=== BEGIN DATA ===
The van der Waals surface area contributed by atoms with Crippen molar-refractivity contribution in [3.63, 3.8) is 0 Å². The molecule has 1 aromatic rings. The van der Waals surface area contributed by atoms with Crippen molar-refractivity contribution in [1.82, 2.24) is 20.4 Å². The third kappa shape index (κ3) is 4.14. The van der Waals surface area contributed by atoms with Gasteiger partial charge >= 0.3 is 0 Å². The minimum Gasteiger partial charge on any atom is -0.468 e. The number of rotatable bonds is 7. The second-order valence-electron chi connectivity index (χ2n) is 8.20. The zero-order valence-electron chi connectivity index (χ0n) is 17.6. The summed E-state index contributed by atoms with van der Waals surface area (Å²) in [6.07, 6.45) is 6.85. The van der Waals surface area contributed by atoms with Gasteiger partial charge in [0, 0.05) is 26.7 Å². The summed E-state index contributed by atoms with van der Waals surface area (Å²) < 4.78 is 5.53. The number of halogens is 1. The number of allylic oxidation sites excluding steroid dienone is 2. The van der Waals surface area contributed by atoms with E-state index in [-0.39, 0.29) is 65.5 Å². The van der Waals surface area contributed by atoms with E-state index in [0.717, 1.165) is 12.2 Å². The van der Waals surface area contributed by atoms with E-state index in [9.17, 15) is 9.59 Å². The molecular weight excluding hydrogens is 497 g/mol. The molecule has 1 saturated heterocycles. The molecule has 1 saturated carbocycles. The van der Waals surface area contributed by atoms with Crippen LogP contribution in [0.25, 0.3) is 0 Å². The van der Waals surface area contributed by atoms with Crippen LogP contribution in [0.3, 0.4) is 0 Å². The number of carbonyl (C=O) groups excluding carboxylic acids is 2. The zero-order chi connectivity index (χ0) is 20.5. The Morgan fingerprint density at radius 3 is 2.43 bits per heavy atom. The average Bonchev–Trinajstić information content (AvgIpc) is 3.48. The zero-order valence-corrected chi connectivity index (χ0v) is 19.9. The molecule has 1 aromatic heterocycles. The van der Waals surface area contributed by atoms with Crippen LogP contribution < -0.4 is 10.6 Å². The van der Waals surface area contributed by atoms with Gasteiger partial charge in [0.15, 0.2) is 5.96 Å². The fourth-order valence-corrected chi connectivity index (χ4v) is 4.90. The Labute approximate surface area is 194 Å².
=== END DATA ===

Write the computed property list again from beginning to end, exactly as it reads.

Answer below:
The van der Waals surface area contributed by atoms with Crippen molar-refractivity contribution in [3.63, 3.8) is 0 Å². The molecule has 1 aromatic rings. The van der Waals surface area contributed by atoms with Crippen molar-refractivity contribution in [1.82, 2.24) is 20.4 Å². The third kappa shape index (κ3) is 4.14. The van der Waals surface area contributed by atoms with Gasteiger partial charge >= 0.3 is 0 Å². The minimum Gasteiger partial charge on any atom is -0.468 e. The number of rotatable bonds is 7. The second-order valence-electron chi connectivity index (χ2n) is 8.20. The zero-order valence-electron chi connectivity index (χ0n) is 17.6. The summed E-state index contributed by atoms with van der Waals surface area (Å²) in [6.07, 6.45) is 6.85. The van der Waals surface area contributed by atoms with Gasteiger partial charge in [0, 0.05) is 26.7 Å². The summed E-state index contributed by atoms with van der Waals surface area (Å²) < 4.78 is 5.53. The number of halogens is 1. The number of allylic oxidation sites excluding steroid dienone is 2. The van der Waals surface area contributed by atoms with E-state index in [-0.39, 0.29) is 65.5 Å². The van der Waals surface area contributed by atoms with E-state index in [0.717, 1.165) is 12.2 Å². The van der Waals surface area contributed by atoms with E-state index in [9.17, 15) is 9.59 Å². The molecular weight excluding hydrogens is 497 g/mol. The molecule has 1 saturated heterocycles. The molecule has 1 saturated carbocycles. The van der Waals surface area contributed by atoms with Crippen LogP contribution in [0.25, 0.3) is 0 Å². The van der Waals surface area contributed by atoms with Crippen LogP contribution in [0.3, 0.4) is 0 Å². The number of carbonyl (C=O) groups excluding carboxylic acids is 2. The zero-order chi connectivity index (χ0) is 20.5. The Morgan fingerprint density at radius 3 is 2.43 bits per heavy atom. The average Bonchev–Trinajstić information content (AvgIpc) is 3.48. The zero-order valence-corrected chi connectivity index (χ0v) is 19.9. The molecule has 1 aromatic heterocycles. The van der Waals surface area contributed by atoms with Crippen LogP contribution < -0.4 is 10.6 Å². The van der Waals surface area contributed by atoms with Gasteiger partial charge in [0.15, 0.2) is 5.96 Å². The fourth-order valence-corrected chi connectivity index (χ4v) is 4.90. The Labute approximate surface area is 194 Å².